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Santa Rosa students hope to be heard as new school year comes with changes to safety, support, facilities | #schoolsaftey


Across all six high schools in the Santa Rosa City Schools district, bathrooms are getting an extreme makeover before students fill them this year.

Each school will have the same bathrooms, said Eric Oden, executive director of facilities, maintenance and operations for the district.

Depending on size, the bathroom renovations cost a range from $190,000 to $250,000 per pair of bathrooms, said Santa Rosa City Schools’ Associate Superintendent, Lisa Cavin.

Two weeks before school started, Olive Blain, 15, an incoming sophomore, saw the state of Montgomery bathrooms, which had been gutted but was far from complete. She looked around at the peeling tile with concern.

“It doesn’t look much different from it used to look,” she said with a look of disappointment on her face.

According to Cavin, the district has no doubt the work will be finished by the time school starts.

“On the extremely slight chance they aren’t, we could bring in portables (porta-potties) for a day or two,” she said.

Incoming student officers Newman, Detrick and Clark hope the school year doesn’t start off with porta-potties, which they are sure will be tipped over if not watched properly.

“We don’t want to make it seem OK that they can make promises to us as well, and then not follow through,” Detrick said.

Teachers stressed the need for the district to listen to students’ concerns about their school environment.

“You can never minimize just the immediacy of physical surroundings and the message it sends,” said Simone Harris, an English teacher at Montgomery who will be in her 18th year of teaching.

Kids are expecting to have their facilities issues addressed after the student advocacy last year, she said. “It’s a signal that people really listen to and care about their needs.”

“I think there’s a real hunger for change and sort of things that will address the systemic problems that preceded a lot of our tragedies and challenges with the pandemic,” she said. “And I think kids notice when there aren’t big changes made.”

Improvements to mental health support

Underlying all of the concerns about safety, facilities and staff changes, is the impact on children’s mental health, which has been eroded by years of wildfires, the pandemic, and most recently, school violence.

Another large-scale project is expected to debut in time for the first day of classes. This one doesn’t require breaking concrete and construction teams, but instead is a transformation of an already existing building on campus that will now become a mental health resource hub.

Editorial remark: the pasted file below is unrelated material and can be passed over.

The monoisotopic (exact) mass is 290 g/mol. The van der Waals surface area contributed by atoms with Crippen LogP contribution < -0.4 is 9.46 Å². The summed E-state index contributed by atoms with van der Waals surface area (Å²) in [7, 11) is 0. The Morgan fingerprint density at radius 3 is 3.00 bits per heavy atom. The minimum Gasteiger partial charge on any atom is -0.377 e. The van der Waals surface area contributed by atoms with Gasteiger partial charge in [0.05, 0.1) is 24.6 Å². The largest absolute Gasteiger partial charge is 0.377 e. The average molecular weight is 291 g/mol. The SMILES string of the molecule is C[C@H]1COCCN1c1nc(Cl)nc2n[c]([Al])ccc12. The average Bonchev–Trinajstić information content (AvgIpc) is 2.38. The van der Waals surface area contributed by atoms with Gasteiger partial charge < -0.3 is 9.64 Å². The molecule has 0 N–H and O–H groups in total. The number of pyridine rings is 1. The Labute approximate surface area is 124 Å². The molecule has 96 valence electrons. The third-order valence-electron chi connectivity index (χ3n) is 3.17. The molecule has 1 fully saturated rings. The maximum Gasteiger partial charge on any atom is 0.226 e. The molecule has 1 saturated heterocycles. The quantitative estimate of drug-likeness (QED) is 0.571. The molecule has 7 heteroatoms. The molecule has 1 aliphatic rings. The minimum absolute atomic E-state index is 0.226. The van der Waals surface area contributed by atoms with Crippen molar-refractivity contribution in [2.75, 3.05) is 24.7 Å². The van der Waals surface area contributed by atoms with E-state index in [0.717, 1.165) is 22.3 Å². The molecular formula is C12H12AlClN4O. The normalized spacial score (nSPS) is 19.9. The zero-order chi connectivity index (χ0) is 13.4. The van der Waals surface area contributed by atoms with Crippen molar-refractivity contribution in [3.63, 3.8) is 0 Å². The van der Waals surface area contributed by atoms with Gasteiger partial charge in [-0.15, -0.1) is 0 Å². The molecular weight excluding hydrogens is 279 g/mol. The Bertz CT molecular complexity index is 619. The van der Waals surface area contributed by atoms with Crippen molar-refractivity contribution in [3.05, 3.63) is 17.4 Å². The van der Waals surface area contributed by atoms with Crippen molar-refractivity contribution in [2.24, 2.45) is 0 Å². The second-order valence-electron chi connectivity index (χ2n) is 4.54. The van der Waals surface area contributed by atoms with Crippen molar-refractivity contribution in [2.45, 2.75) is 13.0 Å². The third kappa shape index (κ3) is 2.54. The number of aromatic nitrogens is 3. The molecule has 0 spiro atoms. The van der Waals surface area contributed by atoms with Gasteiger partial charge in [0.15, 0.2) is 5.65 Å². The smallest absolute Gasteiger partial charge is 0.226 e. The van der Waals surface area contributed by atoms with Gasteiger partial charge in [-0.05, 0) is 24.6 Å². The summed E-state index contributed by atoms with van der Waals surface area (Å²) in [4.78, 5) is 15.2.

A new “Wellness Center,” and its staff of mental health professionals will be moving into Montgomery’s previous Student Services Center, whose resources will be consolidated.

“It’s like a triage,” Santos said. “Students can come in, and if they’re having a struggle — social or emotional — or if they’re having a bad day, or something happened in the classroom, they can go and meet with the site-based therapist or the multitiered support counselor and we can triage what’s going on.”

Along with two school site-based therapists and a multitiered counselor, students will have access to a school psychologist, a family coordinator and an Educationally Related Mental Health Services support counselor as well.

“After the struggles that we’ve had, sometimes they just need a space … that they can go to and chill for a certain amount of time,” Santos said. “And then, if they can’t go back to class, let’s talk about what you need to do next. But if they can, let’s get back to class and move forward.”

Centers will be established at all schools across Santa Rosa City Schools, with the help of a community grant from the state Department of Education, Trunnell said.

“We are building the opportunity for students to know what services and supports are on our campuses, which we heard loud and clear in the spring. Our students didn’t know,” Trunnell said. “So we’re reinforcing … that they don’t need to feel isolated, and that they have connections with adults.”

The resources are definitely needed, Harris said. Given the topics that she covers with students in her “Theory of Knowledge” philosophy course, her students are often concerned about societal issues that influence their mental health struggles.

Worries about democracy, racism, economic inequality and climate change are all brought up by students in her classes.

While grappling with these social issues can impact mental health, Harris said, it’s not supposed to deflect responsibility away from school’s in supporting their students.

“Schools really are microcosms of the larger society, so I think it’s important to make those connections but then it’s also important to do everything possible within school communities, to make schools safe and affirming places,” Harris said.

You can reach Staff Writer Alana Minkler at 707-526-8531 or [email protected]. On Twitter @alana_minkler.

Report For America corps member Adriana Gutierrez covers education and child welfare issues for The Press Democrat. Reach her at [email protected].





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